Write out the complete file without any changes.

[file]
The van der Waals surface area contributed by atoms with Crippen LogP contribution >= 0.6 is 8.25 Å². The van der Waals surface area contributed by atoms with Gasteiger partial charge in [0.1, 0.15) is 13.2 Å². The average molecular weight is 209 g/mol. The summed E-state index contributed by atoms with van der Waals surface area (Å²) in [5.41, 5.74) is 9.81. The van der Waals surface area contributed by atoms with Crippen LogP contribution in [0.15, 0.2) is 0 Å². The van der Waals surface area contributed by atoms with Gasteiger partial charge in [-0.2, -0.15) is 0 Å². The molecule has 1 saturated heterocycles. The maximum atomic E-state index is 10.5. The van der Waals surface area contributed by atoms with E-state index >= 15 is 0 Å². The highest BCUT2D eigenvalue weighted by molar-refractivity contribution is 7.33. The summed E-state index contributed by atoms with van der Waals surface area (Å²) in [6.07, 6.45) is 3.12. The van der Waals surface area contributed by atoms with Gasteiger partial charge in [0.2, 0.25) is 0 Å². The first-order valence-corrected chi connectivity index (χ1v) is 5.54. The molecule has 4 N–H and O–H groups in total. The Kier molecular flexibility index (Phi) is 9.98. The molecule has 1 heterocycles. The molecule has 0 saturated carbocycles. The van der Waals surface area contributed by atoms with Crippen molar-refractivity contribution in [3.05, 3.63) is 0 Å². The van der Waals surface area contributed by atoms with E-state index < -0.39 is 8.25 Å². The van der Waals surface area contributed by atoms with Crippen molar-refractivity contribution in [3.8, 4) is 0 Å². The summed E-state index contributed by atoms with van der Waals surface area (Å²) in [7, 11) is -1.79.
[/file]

The van der Waals surface area contributed by atoms with Crippen LogP contribution >= 0.6 is 8.25 Å². The van der Waals surface area contributed by atoms with Gasteiger partial charge in [0.1, 0.15) is 13.2 Å². The average molecular weight is 209 g/mol. The summed E-state index contributed by atoms with van der Waals surface area (Å²) in [5.41, 5.74) is 9.81. The van der Waals surface area contributed by atoms with Crippen LogP contribution in [0.15, 0.2) is 0 Å². The van der Waals surface area contributed by atoms with Gasteiger partial charge in [-0.2, -0.15) is 0 Å². The molecule has 1 saturated heterocycles. The maximum atomic E-state index is 10.5. The van der Waals surface area contributed by atoms with E-state index >= 15 is 0 Å². The highest BCUT2D eigenvalue weighted by molar-refractivity contribution is 7.33. The summed E-state index contributed by atoms with van der Waals surface area (Å²) in [6.07, 6.45) is 3.12. The van der Waals surface area contributed by atoms with Gasteiger partial charge in [0.2, 0.25) is 0 Å². The first-order valence-corrected chi connectivity index (χ1v) is 5.54. The molecule has 4 N–H and O–H groups in total. The Kier molecular flexibility index (Phi) is 9.98. The molecule has 1 heterocycles. The molecule has 0 saturated carbocycles. The van der Waals surface area contributed by atoms with Crippen molar-refractivity contribution in [3.05, 3.63) is 0 Å². The van der Waals surface area contributed by atoms with E-state index < -0.39 is 8.25 Å². The van der Waals surface area contributed by atoms with Crippen molar-refractivity contribution in [3.8, 4) is 0 Å². The summed E-state index contributed by atoms with van der Waals surface area (Å²) in [7, 11) is -1.79.